In conversation with Anoop Bhaskar on the Good, the Bad and the Ugly of markets
Amidst skyrocketing inflation, geopolitical tensions and a potential rise in interest rates, the rally in global equities has come under a lot of scrutiny nowadays. Moreover, many investors are skeptical about the durability of pullback rallies. With risks emanating from global factors, it’s imperative to take a 360 degree view of the market conditions.
On this backdrop, we spoke to Anoop Bhaskar, head of equity at IDFC Mutual Fund. In a freewheeling conversation, Anoop shared his market view and offered some invaluable insights to investors.
To begin with, Anoop drew attention to the four fundamental market drivers—macroeconomic factors, growth in corporate earnings, liquidity and valuations. The webinar’s high-point was his subtle reference to the challenge of balance political cycles and market cycles.
Below are some of the major highlights of our conversation with Anoop Bhaskar
Views on Macros
- Despite three waves of the coronavirus pandemic, the performance of the manufacturing sector has been resilient.
- There haven’t been recessionary pressures although there’s been softness in the performance of the services sector, which needs to see some improvements.
- Amongst the three determinants of interest rates—credit growth, inflation and GDP, only inflation has so far been a worrisome factor for India.
- Here too, inflation appears primarily supply driven which means, change in the monetary policy may hardly help reduce the headline inflation. Which means the economy doesn’t seem overheated.
On earnings growth
- Earnings Per Share (EPS) of BSE 200 companies is expected to grow at 79% in FY22—from Rs 173 in FY21 to Rs 310. This would be the best annual growth after 2003.
- In FY23, EPS of BSE 200 companies is likely to climb further to Rs 374—a 21% jump.
- Between FY22 and FY24, cyclical sectors are expected to clock 17% growth while non-cyclicals may post 21% growth.
- Autos, industrials, consumer discretionary and banks are forecasted to clock 64%, 41%, 33% and 28% profit growth respectively between FY22 and FY24.
- India’s two-wheeler sector might see a rapid transition from Internal Combustion Engine (ICE) to Electric Vehicle over the next 3-5 years.
- Commercial Vehicles (CVs) may also see a volume uptick in the calendar year 2022 and 2023.
- With the opening up of the economy, Information Technology (IT) might see some earnings pressure.
- Nearly 50% of overall FPI holdings in India are in financial companies, thus, banks fell sharply under the recent market downtrend.
- Strong domestic flows have helped negate the impact of Foreign Portfolio Investors (FPI) selling
- Effective marketing campaigns such as Mutual Fund Sahi Hai have been instrumental in channelizing retail savings to equity markets.
- Splendid returns generated by Indian equities over the last two years have drawn new investors to markets.
- Fear of Missing Out (FOMO) on stock market rallies has made the chorus even louder.
- Market-cap-to-GDP ratio is above its 5-year average even after smoothening out the effects of the fall in the GDP due to coronavirus pandemic.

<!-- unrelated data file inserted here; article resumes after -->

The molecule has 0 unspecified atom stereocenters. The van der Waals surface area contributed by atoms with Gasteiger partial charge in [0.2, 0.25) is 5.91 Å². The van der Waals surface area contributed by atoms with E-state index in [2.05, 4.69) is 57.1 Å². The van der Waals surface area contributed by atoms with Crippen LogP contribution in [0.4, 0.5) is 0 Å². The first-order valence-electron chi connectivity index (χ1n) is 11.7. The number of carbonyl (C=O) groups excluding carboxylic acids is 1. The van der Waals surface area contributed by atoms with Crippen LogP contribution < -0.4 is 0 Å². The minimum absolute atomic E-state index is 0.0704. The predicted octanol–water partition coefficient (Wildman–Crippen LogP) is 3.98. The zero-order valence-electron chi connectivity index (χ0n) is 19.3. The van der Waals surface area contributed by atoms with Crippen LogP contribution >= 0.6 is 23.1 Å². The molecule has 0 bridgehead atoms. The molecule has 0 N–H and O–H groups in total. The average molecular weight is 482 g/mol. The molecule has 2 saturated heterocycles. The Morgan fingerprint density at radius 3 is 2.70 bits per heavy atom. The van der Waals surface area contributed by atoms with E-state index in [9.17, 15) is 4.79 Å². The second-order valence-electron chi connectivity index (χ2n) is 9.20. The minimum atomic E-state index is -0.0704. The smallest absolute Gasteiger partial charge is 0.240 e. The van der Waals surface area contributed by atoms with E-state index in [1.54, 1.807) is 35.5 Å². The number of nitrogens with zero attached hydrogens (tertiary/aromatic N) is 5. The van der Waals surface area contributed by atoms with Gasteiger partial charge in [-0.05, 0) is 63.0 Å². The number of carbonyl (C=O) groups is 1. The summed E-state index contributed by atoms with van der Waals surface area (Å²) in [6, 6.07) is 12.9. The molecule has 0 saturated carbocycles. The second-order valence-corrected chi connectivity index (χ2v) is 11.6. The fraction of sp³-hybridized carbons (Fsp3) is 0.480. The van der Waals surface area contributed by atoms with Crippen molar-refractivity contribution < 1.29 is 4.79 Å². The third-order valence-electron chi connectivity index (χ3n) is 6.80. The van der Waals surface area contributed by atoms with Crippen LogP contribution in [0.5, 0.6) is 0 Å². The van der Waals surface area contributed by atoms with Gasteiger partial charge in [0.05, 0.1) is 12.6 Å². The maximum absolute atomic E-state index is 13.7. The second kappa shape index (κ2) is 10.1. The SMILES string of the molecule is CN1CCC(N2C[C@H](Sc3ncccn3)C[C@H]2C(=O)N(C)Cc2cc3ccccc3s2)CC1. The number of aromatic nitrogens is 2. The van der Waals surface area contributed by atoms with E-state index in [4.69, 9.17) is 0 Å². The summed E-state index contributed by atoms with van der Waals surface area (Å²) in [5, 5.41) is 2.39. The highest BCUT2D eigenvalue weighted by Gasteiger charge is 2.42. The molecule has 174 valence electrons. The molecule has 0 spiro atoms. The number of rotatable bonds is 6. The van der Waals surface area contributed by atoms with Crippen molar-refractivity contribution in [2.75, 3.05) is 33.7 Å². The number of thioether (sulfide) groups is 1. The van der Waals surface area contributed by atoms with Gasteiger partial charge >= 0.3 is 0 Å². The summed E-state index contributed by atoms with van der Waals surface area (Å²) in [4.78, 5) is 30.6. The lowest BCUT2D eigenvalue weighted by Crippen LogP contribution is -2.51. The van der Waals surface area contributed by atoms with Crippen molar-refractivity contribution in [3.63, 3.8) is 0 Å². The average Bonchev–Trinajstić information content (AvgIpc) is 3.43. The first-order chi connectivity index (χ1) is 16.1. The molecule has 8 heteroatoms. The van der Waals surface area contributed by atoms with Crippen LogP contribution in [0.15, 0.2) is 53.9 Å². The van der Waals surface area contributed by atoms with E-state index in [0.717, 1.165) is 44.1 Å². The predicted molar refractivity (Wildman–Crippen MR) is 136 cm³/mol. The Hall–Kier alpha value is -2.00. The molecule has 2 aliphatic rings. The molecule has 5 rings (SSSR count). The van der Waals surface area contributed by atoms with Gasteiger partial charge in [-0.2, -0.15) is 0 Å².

- Except in the case of small caps, valuations in other market cap segments are close to the upper end of the 15-year range.
As compared to that of 2018, the regulatory environment appears benign but global macros look deteriorated thanks to rising inflation and geopolitical tensions in Europe.
On the positive side, corporate and banking balance sheets are in good shape at present as compared to those in 2018.
Price-to-Earnings (P/E) multiples may contract hence focusing on earnings is crucial.
Market returns are likely to be back-ended rather than front ended. Meaning, the average returns for the next few years will be chiefly driven by returns in the farther periods rather than those in the foreseeable future.
Over the next 1 year, Nifty is likely to remain range-bound between 16,000 and 19,000. The breakout may happen only if crude oil drops drastically, say to USD 70/bbl or the Federal Reserve hikes interest rates only a couple of times.
Some thought-provoking remarks…
India has a large market which might give it an edge in attracting giant multi-national companies.
India is likely to grab a fair share of incremental global exports. But for that, India must first prove its manufacturing prowess on the global scale and play according to its strengths rather than squandering efforts on all fronts.
India may have to attain global scale, adhere to globally competitive cost structures and build unparalleled expertise in at least a few areas of manufacturing. In this context, cotton-based textiles, two-wheelers and select auto ancillaries, to name a few, appear brighter spots.
Finally, two crucial bits for investors
- This isn’t a time to sellout and sit-out; 10%-15% of the portfolio may still be in small cap funds.
- Investors must have realistic expectations from markets. Over-committing to the markets at this juncture may bring about ROFI (Regret of being fully invested) feelings.
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